6. That the returns having been accepted u/s 143(1) of the Act, no assessment as such could be said to be pending on the date of initiation of search and have abated in the light of contextual and harmonious reading of second proviso of Section 153A( 1) of the Act.
7. That the assessment as contemplated u/ s 153A of the Act is not a denovo assessment and additions made therein have to be necessarily restricted to undisclosed income unearthed during the search.
8. That as per Hon'ble Supreme Court ruling in the case of Manish Maheshwari, 289 ITR 341 (SC), present provision of Section 153A leading to six years assessment, being drastic in consequence needs to be interpreted most strictly and whenever possible to the favour of the assessee.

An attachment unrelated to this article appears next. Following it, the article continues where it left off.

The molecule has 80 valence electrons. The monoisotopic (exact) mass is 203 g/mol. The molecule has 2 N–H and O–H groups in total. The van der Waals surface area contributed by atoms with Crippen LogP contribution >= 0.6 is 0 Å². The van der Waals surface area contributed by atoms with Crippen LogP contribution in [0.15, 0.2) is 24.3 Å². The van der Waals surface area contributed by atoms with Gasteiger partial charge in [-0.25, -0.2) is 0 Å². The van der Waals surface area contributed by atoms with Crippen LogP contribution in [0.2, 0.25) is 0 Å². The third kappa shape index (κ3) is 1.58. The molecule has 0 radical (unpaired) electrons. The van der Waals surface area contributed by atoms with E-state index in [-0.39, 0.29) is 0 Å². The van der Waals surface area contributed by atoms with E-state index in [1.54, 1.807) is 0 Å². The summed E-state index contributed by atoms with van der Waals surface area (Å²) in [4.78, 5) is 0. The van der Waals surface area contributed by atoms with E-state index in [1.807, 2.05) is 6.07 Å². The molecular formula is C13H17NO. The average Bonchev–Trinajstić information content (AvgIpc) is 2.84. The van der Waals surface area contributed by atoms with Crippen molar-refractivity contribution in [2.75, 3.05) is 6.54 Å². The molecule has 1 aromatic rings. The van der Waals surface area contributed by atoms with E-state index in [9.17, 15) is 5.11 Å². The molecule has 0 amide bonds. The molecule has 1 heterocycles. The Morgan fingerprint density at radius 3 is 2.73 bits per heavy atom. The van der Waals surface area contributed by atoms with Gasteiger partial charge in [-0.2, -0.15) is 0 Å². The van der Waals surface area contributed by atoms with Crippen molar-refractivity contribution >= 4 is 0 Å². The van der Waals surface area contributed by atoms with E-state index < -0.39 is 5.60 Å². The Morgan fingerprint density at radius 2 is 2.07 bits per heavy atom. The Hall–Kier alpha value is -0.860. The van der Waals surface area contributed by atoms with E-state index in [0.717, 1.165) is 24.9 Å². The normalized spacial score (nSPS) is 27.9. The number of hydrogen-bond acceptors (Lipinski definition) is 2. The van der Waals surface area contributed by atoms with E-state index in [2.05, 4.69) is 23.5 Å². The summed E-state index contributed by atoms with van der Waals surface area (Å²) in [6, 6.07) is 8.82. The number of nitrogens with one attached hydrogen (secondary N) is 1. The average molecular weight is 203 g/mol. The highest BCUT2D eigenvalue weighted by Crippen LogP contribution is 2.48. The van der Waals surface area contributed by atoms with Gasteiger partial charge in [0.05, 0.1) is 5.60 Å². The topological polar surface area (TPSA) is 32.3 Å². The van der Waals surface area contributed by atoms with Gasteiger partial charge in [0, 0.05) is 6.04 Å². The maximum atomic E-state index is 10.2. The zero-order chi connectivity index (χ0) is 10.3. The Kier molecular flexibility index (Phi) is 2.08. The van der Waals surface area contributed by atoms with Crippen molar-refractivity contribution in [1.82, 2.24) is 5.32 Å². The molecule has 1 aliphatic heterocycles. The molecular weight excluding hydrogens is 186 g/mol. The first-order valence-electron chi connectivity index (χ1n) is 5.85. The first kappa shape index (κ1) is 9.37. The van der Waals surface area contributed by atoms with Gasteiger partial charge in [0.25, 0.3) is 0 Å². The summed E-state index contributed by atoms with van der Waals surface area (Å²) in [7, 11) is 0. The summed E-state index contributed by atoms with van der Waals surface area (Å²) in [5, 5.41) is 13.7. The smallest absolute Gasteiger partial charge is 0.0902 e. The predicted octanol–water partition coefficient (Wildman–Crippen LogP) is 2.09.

9. That since longest arm of revenue, being search stands exercised in present case, assessment u/s 153C/ 153A of the Act needs to be made on the basis of hidden assets/unaccounted money, incriminating material, unearthed during the search.
10. That the power of review being not available to same authority, under act in normal circumstances, must/ should not be allowed in present provisions of Section 153C, otherwise it would allow roving and fishing enquiries in search based assessment, which is not the legislative intent.
11. That the aforesaid legal position stands accepted in the following orders of ITAT in context of Section 153C/ 153A of the assessment:
(i) Anil Kumar Bhatia vs. ACIT, Central Circle 17, New Delhi in Income Tax Act, 1961 No.2660 to 2665/Del/2009. (ii) Jodhpur Bench of ITAT ruling in Suncity Alloys Pvt. Ltd. vs. ACIT, (2009) 124 TIJ 674.
(iii) Kolkata Bench of IT AT ruling in LMJ International, 119 TIJ 214.
12. That the Commissioner of Income Tax (Appeals) has erred in not deciding the issues (Grounds of Appeal) raised by the appellant on the merits of the case.
13) It is contended that the sum of Rs.5,53,752/- being the Commission . Income is taxable under Chapter IV-D (income from business and profession) of the Act and not under Chapter IV-F (income from other sources) of the Act.